The Digitalization of Healthcare: Electronic Records and the Disruption of Moral Orders

Hardcover | March 2, 2017

byIan P. McLoughlin, Karin Garrety, Rob Wilson

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Electronic health records are widely regarded as the "connective tissue" of any modern healthcare system. For some they represent a "dangerous enthusiasm" and for others a key enabler of "disruptive innovation". Many governments have made major policy and financial investments in digitalizinghealth records but their implementation has frequently run into opposition from doctors, had lukewarm responses from patients, and raised considerable concerns for privacy advocates and others worried by the security of sensitive health data and the risks of national data-bases.This book draws upon the concept of "orders of worth" to reveal the moral dimensions of the medical division of labour and to delve deeper into understanding why electronic records have been so difficult to implement and the sources of opposition to them. The authors argue that digitalizationdisrupts the moral orders which define rights and responsibilities for the sharing and exchanging of patient medical data. This is illustrated through longitudinal studies of two of the most controversial attempts to introduce national systems - a patient controlled electronic record in Australiaand a national summary care record that was part of the ill-fated NHS national program for IT in England. The authors conclude by using the lessons from these national experiences and insights from two regional projects in each country to suggest how the idea of electronic records might bere-thought. It is a must read for anyone concerned about health information and the implications of how it is shared and exchanged in a digital world.

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Electronic health records are widely regarded as the "connective tissue" of any modern healthcare system. For some they represent a "dangerous enthusiasm" and for others a key enabler of "disruptive innovation". Many governments have made major policy and financial investments in digitalizinghealth records but their implementation has ...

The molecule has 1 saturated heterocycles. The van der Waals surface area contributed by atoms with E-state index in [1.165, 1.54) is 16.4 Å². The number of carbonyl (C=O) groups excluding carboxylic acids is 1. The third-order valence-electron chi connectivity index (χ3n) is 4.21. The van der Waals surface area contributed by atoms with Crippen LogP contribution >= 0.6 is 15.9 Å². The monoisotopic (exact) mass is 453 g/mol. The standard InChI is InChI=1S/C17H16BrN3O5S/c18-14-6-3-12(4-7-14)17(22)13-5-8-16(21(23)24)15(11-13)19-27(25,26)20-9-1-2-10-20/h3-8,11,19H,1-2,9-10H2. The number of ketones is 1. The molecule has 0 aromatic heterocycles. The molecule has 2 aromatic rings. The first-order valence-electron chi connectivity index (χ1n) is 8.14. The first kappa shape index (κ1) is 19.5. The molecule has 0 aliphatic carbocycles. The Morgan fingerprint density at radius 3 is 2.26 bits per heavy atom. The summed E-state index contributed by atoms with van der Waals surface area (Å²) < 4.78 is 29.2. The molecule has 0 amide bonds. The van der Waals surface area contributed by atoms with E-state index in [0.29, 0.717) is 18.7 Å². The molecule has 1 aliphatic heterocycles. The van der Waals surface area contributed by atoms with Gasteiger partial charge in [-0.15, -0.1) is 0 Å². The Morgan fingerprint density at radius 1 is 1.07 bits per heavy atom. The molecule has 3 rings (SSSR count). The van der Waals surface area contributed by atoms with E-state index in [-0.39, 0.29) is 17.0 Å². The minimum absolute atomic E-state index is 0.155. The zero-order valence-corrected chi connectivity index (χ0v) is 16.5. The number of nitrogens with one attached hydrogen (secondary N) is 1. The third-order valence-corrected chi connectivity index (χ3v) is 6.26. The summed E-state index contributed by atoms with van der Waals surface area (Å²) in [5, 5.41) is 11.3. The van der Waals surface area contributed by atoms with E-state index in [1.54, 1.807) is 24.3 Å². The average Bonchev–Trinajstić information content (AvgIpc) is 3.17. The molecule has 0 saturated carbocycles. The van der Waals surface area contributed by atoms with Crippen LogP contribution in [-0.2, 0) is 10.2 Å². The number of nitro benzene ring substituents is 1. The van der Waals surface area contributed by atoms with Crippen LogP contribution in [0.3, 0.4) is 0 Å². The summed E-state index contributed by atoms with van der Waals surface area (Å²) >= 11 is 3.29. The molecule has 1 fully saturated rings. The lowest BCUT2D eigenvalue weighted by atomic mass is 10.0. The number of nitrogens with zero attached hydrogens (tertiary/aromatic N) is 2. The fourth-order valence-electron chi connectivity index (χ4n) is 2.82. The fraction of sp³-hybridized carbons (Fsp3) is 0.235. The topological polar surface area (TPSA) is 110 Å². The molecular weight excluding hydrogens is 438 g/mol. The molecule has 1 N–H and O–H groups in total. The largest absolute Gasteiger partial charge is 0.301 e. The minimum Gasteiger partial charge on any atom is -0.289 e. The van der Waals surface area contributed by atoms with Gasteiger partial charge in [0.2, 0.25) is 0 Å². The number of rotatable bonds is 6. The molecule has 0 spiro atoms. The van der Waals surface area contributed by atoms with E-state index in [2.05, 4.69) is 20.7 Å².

Ian McLoughlin is Professor of Management at Monash University, in Melbourne, Australia. He has conducted research on organizational change and innovation in the UK, Europe and Australasia with a particular focus on the digitalization of public services, including healthcare. He is currently leading a major Australian research project ...

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Format:HardcoverDimensions:240 pages, 9.21 × 6.02 × 0.98 inPublished:March 2, 2017Publisher:Oxford University PressLanguage:English

The following ISBNs are associated with this title:

ISBN - 10:0198744137

ISBN - 13:9780198744139

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Table of Contents

Introduction1. Digitalizing Healthcare: 'Dangerous Enthusiasm' or 'Disruptive Innovation'?2. The Troubled History of Implementing EHRs3. Moral Orders and the Justification in the Medical Division of Labour4. The Development of a National EHR in Australia I: Trials, Tribulations and Uncertainty5. The Development of a National EHR in Australia II: The Struggle over 'Personal Control'6. The Development of a National EHR in England: The Summary Care Record7. Boundary Objects: Building EHRs at National and Local Level8. Conclusion: Moral (re-) Ordering and Rethinking the Electronic RecordAppendix 1: Research Design and MethodsAppendix 2: Other Sources not Cited in Text